Granny Weatherall, as her name might suggest, has not had an easy life. But she doesn't let this get her down. She has met every challenge as it surfaced: the death of her husband, the death of a child, the hard work of providing for and raising a family alone. Now, at the age of nearly eighty, she feels she has nothing to prove to anyone. As she lies in bed, sick and (though she doesn't accept that this is so) with the life ebbing slowly out of her, a steady stream of visitors pass, some by her bed, some through her mind, and she cannot always tell the difference between the two.

Doctor Harry and Granny's daughter, Cornelia, plus Father Connolly and two of her other children, Lydia and Jimmy, float in and out of the room, and all gather together around her in the last moments of her life. But in her mind they are joined by her dead daughter, Hapsy, her dead husband, John, and George, the man who stood her up at the altar when she was a young woman. From her memories of these people and reactions to them we begin to form a picture of her life and character within a very short space of time. Two things about Granny are crucial: Her buried feelings about George and what he did to her, and the state of her salvation. These two things are intertwined, but must be approached separately.

About the former, we begin to see that it has shaped her life far more than she would want to admit, even to herself. As she thinks back on what she has accomplished in her time on earth, her thoughts continually return to George. She feels an uneasy satisfaction with regards to him. Her mind never strays very far from what he did to her during her last hours, but always when she thinks of him her reaction is smug. The reader almost feels that everything Granny ever did, everything she ever accomplished throughout her life was entirely in response to being jilted. She had to prove to George that she never needed him . . . that life was possible without him. But George wasn't around to notice or care, and in the end she was most desperate to prove it to herself. As her time to die approaches and she thinks frantically of all she has left undone, we wonder whether she has truly convinced herself or not.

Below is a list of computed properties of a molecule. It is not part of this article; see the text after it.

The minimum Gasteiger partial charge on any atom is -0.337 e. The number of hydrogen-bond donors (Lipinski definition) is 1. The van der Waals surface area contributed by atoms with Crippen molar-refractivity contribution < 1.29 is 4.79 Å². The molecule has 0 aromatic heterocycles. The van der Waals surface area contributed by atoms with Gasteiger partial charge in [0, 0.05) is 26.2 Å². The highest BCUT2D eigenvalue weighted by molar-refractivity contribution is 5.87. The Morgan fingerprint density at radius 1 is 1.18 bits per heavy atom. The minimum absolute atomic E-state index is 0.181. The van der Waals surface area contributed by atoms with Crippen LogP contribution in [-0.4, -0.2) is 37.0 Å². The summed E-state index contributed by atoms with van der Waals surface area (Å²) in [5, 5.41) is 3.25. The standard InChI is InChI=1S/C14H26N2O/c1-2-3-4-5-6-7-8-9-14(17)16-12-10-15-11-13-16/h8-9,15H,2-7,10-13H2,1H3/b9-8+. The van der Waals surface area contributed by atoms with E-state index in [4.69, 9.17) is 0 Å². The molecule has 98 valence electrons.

As for the state of her salvation, she feels she has the afterlife completely under control. She is secure with her spiritual state. After all, she has a "comfortable understanding with a few favorite saints who [will clear] a straight road to God for her." She is not afraid to die . . . "the whole bottom dropped out of the world" for her once already, and there was someone waiting to catch her then. And yet, when death comes, she is still "taken by surprise."

Death is a great, black void, looming in front of her, and her own tiny light is rapidly dwindling. The great darkness begins to swallow her up, and she calls out for that sign from God . . . that sign which lets her know He is waiting to catch her as she falls. What happens next I feel incapable of re-expressing, so I'll just quote the story:

"For the second time there was no sign. Again no bridegroom and the priest in the house. She could not remember any other sorrow because this grief wiped them all away. Oh, no, there's nothing more cruel than this -- I'll never forgive it. She stretched herself with a deep breath and blew out the light."